The fast-moving OpenAI saga has taken a new turn with the news that more than 500 of the company's employees have threatened to quit unless the board resigns and reinstates Sam Altman as its CEO.
OpenAI stunned the industry when Altman was ejected from the artificial intelligence biz on Friday. Now, 550 of OpenAI's 700 staff have signed a letter saying they may stand down and join the newly announced Microsoft AI subsidiary that Altman was put in charge of today.
The text of the letter was posted on X, the site formerly known as Twitter, by tech journalist Kara Swisher. In it, the employees say that Microsoft had assured them there would be positions at the new subsidiary, should they choose to join.
"We will take this step imminently, unless all current board members resign, and the board appoints two new lead independent directors, such as Bret Taylor and Will Hurd, and reinstates Sam Altman and Greg Brockman," the letter states.
We asked OpenAI for its response to this development, and will update this article if we get an answer.
In a further twist, the list of signatories to the letter includes the name of OpenAI cofounder Ilya Sutskever, with a posting his X account saying he regrets taking part in the board's actions, adding that "I will do everything I can to reunite the company."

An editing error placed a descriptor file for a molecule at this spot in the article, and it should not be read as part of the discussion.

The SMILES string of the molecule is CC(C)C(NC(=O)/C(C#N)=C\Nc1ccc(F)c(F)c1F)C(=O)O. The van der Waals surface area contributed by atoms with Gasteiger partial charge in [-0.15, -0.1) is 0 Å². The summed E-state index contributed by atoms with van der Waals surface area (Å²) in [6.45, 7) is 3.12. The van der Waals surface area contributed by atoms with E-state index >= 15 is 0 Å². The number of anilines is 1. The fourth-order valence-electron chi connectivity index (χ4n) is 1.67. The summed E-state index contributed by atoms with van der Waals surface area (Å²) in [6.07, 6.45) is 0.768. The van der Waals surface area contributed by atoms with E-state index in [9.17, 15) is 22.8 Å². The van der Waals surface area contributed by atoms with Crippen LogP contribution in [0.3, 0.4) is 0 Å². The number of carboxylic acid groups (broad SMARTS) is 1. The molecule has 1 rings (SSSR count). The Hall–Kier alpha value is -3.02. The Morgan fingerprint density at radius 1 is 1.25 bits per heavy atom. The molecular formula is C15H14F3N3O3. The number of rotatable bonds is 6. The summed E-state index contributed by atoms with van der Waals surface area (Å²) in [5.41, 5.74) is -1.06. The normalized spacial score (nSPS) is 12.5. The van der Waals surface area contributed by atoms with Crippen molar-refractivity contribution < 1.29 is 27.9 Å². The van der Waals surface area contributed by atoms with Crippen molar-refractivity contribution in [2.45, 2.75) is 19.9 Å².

CTO Mira Murati, who was briefly the interim CEO herself during the chaotic aftermath of Altman's departure, along with Chief Operating Officer Brad Lightcap and Chief Strategy Officer Jason Kwon, posted on X that "OpenAI is nothing without its people."
OpenAI's employees noted in the open letter that the products which the company has developed, such as ChatGPT, are used by millions of people around the world, and the company had "never been in a stronger position" up until now.
"The process through which you terminated Sam Altman and removed Greg Brockman from the board has jeopardized all of this work and undermined our mission and company. Your conduct has made it clear you did not have the competence to oversee OpenAI," the letter goes on to say.
It isn't clear why Altman was removed. As reported on Friday, OpenAI referred to him not being "consistently candid in his communications," and the board stating that it believed new leadership was necessary as the company moved forward.
Microsoft has invested billions into OpenAI and has relied on the company's technology in order to infuse AI into its products such as the Bing search engine and Edge browser.
Some have already speculated that the solution for the software giant may be for it to acquire OpenAI, but if the employees follow through on their threat, it may gain most of OpenAI's know-how without having to go down that route. ®
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